High Desert High: Noah’s Arc
The artist Noah Purifoy’s life began in rural Snow Hill, Alabama, in 1917, and ended in Joshua Tree, California, 86 years later. Although farmers, his parents prized education and Purifoy attained a teaching degree. During the early part of his life Purifoy held many jobs including high school teacher (woodshop), sailor, and child-welfare and hospital social worker. But it wasn’t until the 1950s, while living in Los Angeles, that his disenchantment with social work led him to pursue a degree at the prestigious Chinouard School of Art. It was after receiving his BA there that he began to form ideas about art and its role in culture and society that would ultimately inform his life and the lives of others.
Out of affection for Simon Rodia’s outsider art landmark, Purifoy founded the Watts Towers Art Center in the 1960s. The center, a manifestation of his love for both art and teaching, was Purifoy’s gift to the community. In 1965, the Watts riots occurred, and the center was instrumental in holding up a mirror to society through art. Purifoy, associate Judson Powell, and 5 other professional artists, collected the burned remnants of buildings and signs and created art from them; charred and melted, the riot-tortured pieces were reborn as assemblages and toured as an exhibit entitled, ‘Sixty-Six Signs of Neon’. Assemblage had become Purifoy’s preferred artistic expression and along with several other artists working in that medium, became well-known. This statement of Purifoy’s from that time explains his artistic philosophy: “Art of itself is of little value if in its relatedness it does not effect change … a change in the behavior of human beings … through communication … and communication is not possible without the establishment of equality among individuals, one to one.” Although his personal artistic beliefs were more universal, Purifoy was often lumped in with other “Black protest” artists of the time … in spite of this reputation, then-governor Jerry Brown appointed him a founding Member of the California Arts Council. As part of the Council, Purifoy helped institute and fund programs that brought the arts to schools, social programs and institutions … some of these programs continue to this day. Purifoy resigned from the Council in 1987, moving to Joshua Tree.
Purifoy moved to Joshua Tree in search of artistic renewal, having spent at least a decade assisting others to find their artistic selves. His original plan was to use the open space there for ‘earthworks’, large scale, conceptual land-sculptures like those popular at the time. Soon, though, his love for assemblage reemerged and he began to collect the raw materials for what would become his desert masterpiece: an outdoor sculpture garden and installation site. Using the typical detritus of modern times, as well as cast-offs donated by others, Noah Purifoy worked until he died creating the numerous sculptural pieces that people the landscape over several acres. Some of them incorporate ‘earthwork’-type traits in that they are dug out of the desert floor; others seem like abandoned floor plans or ruined buildings; still others are free-standing or interact with each other in groups. Many are larger-than-life, while some are more human-scaled and seem like that odd guest, standing alone although part of a larger gathering … The pieces evoke feelings of sadness, loneliness, sometimes terror … but, there’s also whimsy and a wry sense of humor … there’s a palpable feeling of obsession, an artistic need to communicate with the viewer … all of these qualities are aided and abetted by the artist’s sure hand and this oh-so-still desert setting. It’s not an easy place to find; just know that you’re almost there when you feel totally lost …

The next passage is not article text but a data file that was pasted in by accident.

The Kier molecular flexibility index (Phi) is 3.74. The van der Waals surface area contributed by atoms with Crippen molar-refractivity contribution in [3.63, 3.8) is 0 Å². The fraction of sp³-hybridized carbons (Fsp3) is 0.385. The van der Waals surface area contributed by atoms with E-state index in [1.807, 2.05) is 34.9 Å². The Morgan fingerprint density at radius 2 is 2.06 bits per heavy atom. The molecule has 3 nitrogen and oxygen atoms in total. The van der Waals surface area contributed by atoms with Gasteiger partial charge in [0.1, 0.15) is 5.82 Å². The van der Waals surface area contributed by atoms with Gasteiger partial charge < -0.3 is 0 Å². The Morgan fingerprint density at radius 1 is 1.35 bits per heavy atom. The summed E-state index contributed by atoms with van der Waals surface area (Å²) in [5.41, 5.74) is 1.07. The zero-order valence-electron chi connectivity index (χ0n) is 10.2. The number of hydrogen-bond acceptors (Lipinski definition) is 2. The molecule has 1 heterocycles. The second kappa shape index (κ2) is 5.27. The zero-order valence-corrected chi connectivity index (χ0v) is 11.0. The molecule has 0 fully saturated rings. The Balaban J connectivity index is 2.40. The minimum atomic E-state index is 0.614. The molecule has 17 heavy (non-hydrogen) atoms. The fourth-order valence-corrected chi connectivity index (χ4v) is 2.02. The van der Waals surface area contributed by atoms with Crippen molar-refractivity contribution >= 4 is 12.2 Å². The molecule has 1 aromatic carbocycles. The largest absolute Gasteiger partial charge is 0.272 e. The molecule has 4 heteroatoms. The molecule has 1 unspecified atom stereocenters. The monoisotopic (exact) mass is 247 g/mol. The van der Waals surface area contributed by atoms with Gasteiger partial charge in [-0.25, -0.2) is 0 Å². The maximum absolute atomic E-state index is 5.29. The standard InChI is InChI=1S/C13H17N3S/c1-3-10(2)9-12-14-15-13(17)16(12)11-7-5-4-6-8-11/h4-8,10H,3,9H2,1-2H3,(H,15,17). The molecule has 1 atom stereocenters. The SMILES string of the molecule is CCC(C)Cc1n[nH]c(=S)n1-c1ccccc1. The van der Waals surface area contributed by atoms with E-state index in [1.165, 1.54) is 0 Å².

I can’t ask him, but I’m almost certain that if I could, Purifoy would say he was surprised that Joshua Tree would be the last stop on his life’s journey … I’m also sure that he would say that it was exactly where he needed to be.
The photo, above, is the façade of a structure at the sculpture garden. I’m including it in this vertical format so that as the reader scrolls down it’s easy to take in the amazing range of materials Purifoy used to create it. There’s everything from tons of tiny seashells to rusted railroad spikes and bits of wood and machine parts … Click on it once, then again for a closer look. Next post: Noah Purifoy’s desert sculpture garden.
Photo of Noah Purifoy by Jim McHugh from noahpurifoy.com